Ogbah makes at least one key play on a weekly basis. He is tied for 10th in the league in sacks with eight and in the top 15 in total disruptions with 43. His greatest impact has been in game-changing plays, with Ogbah forcing five turnovers via pressure, the third-most in the entire league behind only former Browns teammate Myles Garrett and Shaquil Barrett. A change of scenery has done Ogbah well, as he’s helping Miami become a stout defense — a big reason why the Dolphins are a surprising 8-5.
Jarvis Landry called Baltimore Ravens cornerback Marcus Peters ”cowardly” after a video clip showed Peters apparently spitting at the Cleveland Browns wide receiver as he walked away Monday night.
“He’s a coward,” Landry said Thursday. “I think he knew that maybe behind my back he’d do things like that, but to my face, he wouldn’t. ... Now I know. Everybody knows the type of player he is, the type of person he is.”
Minshew said he’s not going to trash talk with defensive end Calais Campbell because he’s too nice. But when it comes to pass-rusher Yannick Ngakoue ...
“Now Yannick’s going to be out for blood,” Minshew said Wednesday.
Ngakoue forced his way out of Jacksonville four months ago by repeatedly voicing his dissatisfaction with the Jaguars this year. In March, he announced on Twitter that he wasn’t going to sign a long-term deal with the Jaguars. A month later, he engaged in a heated Twitter exchange with Tony Khan, the son of Jaguars owner Shad Khan and the team’s senior vice president of football administration and technology.
The absences of offensive coordinator Greg Olson and rookie Henry Ruggs III were one thing, but the loss of Derek Carr early on added another layer of drama to the proceedings.
Had a few other plays gone the Raiders’ way, Marcus Mariota’s sensational night back in the spotlight could’ve had a much happier ending.
“To be truthful, it’s been a long journey. I’ve been through kind of everything,” Mariota said of his confidence after his performance. “From injuries to surgeries to mental, kind of just, lapses, the confidence thing. I just truly appreciate the Raiders and the entire organization for kind of helping me through that.”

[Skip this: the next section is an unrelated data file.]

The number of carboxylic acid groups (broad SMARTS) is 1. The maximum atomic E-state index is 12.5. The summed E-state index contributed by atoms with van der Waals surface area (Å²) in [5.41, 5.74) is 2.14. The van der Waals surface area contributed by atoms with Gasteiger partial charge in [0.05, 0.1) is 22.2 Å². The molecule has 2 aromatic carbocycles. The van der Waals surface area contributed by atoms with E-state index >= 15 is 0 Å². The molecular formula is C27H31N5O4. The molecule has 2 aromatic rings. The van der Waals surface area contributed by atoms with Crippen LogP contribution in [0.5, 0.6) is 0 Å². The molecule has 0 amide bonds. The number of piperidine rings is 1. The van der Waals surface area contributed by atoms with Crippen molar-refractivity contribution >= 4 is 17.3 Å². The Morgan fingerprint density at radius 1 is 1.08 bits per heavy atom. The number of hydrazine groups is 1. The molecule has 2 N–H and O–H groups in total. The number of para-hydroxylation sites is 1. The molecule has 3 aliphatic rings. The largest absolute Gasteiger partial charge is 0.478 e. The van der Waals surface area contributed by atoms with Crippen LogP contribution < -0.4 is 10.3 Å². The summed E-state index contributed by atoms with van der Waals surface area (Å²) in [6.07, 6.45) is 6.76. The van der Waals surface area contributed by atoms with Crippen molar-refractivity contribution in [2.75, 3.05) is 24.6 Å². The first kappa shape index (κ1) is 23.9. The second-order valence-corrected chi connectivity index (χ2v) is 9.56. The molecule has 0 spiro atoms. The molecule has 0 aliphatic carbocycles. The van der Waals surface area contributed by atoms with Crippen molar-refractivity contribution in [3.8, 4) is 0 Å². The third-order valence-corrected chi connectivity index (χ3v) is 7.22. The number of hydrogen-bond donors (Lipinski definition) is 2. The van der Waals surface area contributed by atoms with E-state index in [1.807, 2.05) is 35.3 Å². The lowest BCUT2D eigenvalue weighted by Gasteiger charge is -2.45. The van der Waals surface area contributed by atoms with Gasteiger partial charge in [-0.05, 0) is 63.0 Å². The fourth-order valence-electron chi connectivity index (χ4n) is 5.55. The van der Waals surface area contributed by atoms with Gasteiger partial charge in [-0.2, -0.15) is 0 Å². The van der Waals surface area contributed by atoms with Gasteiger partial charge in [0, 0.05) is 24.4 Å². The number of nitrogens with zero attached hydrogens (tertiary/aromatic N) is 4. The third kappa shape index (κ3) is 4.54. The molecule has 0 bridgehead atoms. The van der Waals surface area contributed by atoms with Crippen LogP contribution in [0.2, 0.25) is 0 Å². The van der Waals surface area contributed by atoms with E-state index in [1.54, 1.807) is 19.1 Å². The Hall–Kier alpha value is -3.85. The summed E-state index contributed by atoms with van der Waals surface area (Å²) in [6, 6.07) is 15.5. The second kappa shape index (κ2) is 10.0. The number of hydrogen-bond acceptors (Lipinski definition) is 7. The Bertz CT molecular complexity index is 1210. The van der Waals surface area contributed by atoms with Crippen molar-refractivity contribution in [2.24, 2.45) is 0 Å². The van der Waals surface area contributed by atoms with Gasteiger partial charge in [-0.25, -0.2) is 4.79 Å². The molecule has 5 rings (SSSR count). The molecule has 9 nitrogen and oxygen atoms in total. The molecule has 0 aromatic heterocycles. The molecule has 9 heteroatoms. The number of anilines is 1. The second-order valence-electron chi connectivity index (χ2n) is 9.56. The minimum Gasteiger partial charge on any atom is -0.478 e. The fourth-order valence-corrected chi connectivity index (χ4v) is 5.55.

In case you missed it on Arrowhead Pride
“I mean, 100%,” said Mahomes. “Obviously, him being from Texas and then go into the Chargers, dealing with adversity there and then go into the Saints and just been consistently at the top of the game for year in and year out, it is truly special to be one of the greatest quarterbacks of all time and to be able to consistently produce every single year.”
Brees’ historical year included a rather strong 2018 campaign, which saw him compete with Mahomes for MVP votes. Mahomes ultimately won the award in part thanks to his 50 passing touchdowns on the season.
“Hopefully we get to go up against him or I get to go up against him,” added Mahomes, “but if not, hopefully we’ll get the face him at some other time because you want to play against those great quarterbacks that you watched growing up that were kind of guys that you looked up to and the way they played the game.”
Jason Kelce passionately explains why winning takes precedent in the NFL over everything, including evaluating youth in a down season. pic.twitter.com/x9CyzqQ47e— Tim McManus (@Tim_McManus) December 16, 2020